Here’s your semi-regular reminder of how you get to be an arena act. There’s no other way. It goes like this.
A mate of mine at work took his missus to see Take That the other day. Of course we took the piss, we’re expected to take the piss. Monday morning at work it’s “how was Take That?” “yeah alright. Tell you the one I knew, though. Rick Astley was on too, he sang that “Never Gonna Give You Up”. Cue everyone who was in the office laughing at him….then crucially, every one of us that was there at that point goes: “never gonna let you down, never gonna run around and hurrrrtttt you.”
Now, I might have no great interest in Take That (“Back For Good” was a bit of a banger, in fairness) and I might have even less in Rick Astley, but here’s the thing: you know their songs. Whether you like them or not, you know them. They make music that connects. That’s all you can do as an artist, but there are certain bands that connect on a massive scale.
So, the snobbery when one of “ours” makes the crossover has always puzzled me. I might hate Alter Bridge (I do) and I might hate Shinedown (I really do) and I might hate Muse (I really, really do) but fair play to them. They’ve got the formula.
Biffy Clyro are bona fide stars. Arena rockers. Stadiums too, and I read something about “Balance Not Symmetry” that sniped at them for not being “Art-rockers” anymore and having big old arena shakers.
I’ve watched them play in those enormodomes, they’re rather good at it. They play a set that is choc-full of brilliant songs. But they – a little like other mavericks – aren’t interested in “the rules” despite what sniffy critics say. They did acoustic shows in “intimate venues” last year (ok, the Symphony Hall in Birmingham is hardly the Dog And Duck) and now there’s this.
“This” to be specific is the soundtrack to a film that frontman Simon Neal co-wrote and which isn’t out yet (thankfully this saves me the bother of actually watching a film, which I view in the same way as watching Muse – that is to say, its alright if you like “that sort of thing….”) and if you think “well, that sounds a bit arty,” then it probably is. And brilliantly so.
See, you can sell out without “selling out”, as it were. This isn’t safe, this isn’t the sound of a band with no ideas. The first line of the title track tells you that much: “I don’t wanna be defeated, I just wanna fuck” spits Neal, and before the first 90 seconds is done, we’re into a chorus that is one that headlines festivals.
It comes naturally. “All Singing, All Dancing” is a song that is made for Drivetime on the big radio stations, but it doesn’t sound forced. It’s just the work of men that have a mastery of the craft.
For all their great songs, I was drawn to Biffy at first, about 15 years ago because I liked the way you could tell where they were from. Simple as that. You still can tell the Scottish brogue too, on the fabulous “Different Kind Of Love” and “Sunrise” is the type of tight, angular thing that fellow oddballs Therapy? might have done. It’s heavy as hell, and there is no quarter asked or given, and the synth burst has a touch of Yes about it.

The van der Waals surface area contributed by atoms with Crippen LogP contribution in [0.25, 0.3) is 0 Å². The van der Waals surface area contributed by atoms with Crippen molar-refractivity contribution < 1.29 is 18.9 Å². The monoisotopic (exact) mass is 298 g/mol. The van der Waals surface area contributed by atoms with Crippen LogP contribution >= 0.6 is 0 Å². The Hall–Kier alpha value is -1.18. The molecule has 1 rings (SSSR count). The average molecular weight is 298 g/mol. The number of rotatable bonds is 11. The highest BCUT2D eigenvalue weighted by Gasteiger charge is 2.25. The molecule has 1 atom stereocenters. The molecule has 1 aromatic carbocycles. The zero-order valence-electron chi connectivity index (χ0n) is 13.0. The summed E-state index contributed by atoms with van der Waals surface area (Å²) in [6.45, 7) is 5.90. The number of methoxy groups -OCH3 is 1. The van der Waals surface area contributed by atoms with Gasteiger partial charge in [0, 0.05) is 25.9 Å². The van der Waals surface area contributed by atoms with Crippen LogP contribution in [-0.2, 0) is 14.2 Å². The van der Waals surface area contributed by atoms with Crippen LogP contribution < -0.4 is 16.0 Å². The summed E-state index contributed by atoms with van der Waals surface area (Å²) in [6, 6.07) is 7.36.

There is an electro pulse about a lot of these, and “Colour Wheel” exemplifies this, although it sounds huge, there is nothing stripped back or scared of its shadow here. “Gates Of Heaven” pulls off the trick of being both light, airy and dark, while if the others have merely hinted at being Prog, then “Fever Dream” dispenses with the pretence, and just goes for it. Pain Of Salvation fans need to apply here. “Where the fuck is God” is a powerful line, and its one that sticks with you.
“Tunnels And Trees” sounds like it is being played on a Casio keyboard, but within its lyrics there is perhaps the key to this constant reinvention. “Tonight, we might as well,” offers Neal, “pretend we’re somebody else, to find some happiness…. there’s no other option left,” and maybe they’ve just got to keep experimenting?
“Plead” in that context, is a sea of confusion, with white noise coming in from nowhere almost, while “Naturals” – with its plea that “I hope I’m not alone” – is closer, perhaps to the “newer” sound of Biffy Clyro, while “Touch” with its fuzzy bass, almost dares you to second guess them and the lovely harmonies on “Jasabiab” rather hide the fact its first line is: “all is a mixture of shit and gold”.
“Following Master” ushers itself in like some lilting piano from a swanky jazz bar, then it absolutely crushes, just for wilful fun it seems, and if the record ends with something understated, with “Adored” then it concludes something that is truly superb.
“Balance Not Symmetry” is the work of a band that has no real interest in what anyone else is or isn’t doing. And, really, it doesn’t sound like anyone else. Not even Biffy Clyro at times.
Arena rock isn’t supposed to be like this – but its brilliant when it is. Let me know if the film is as good, would you?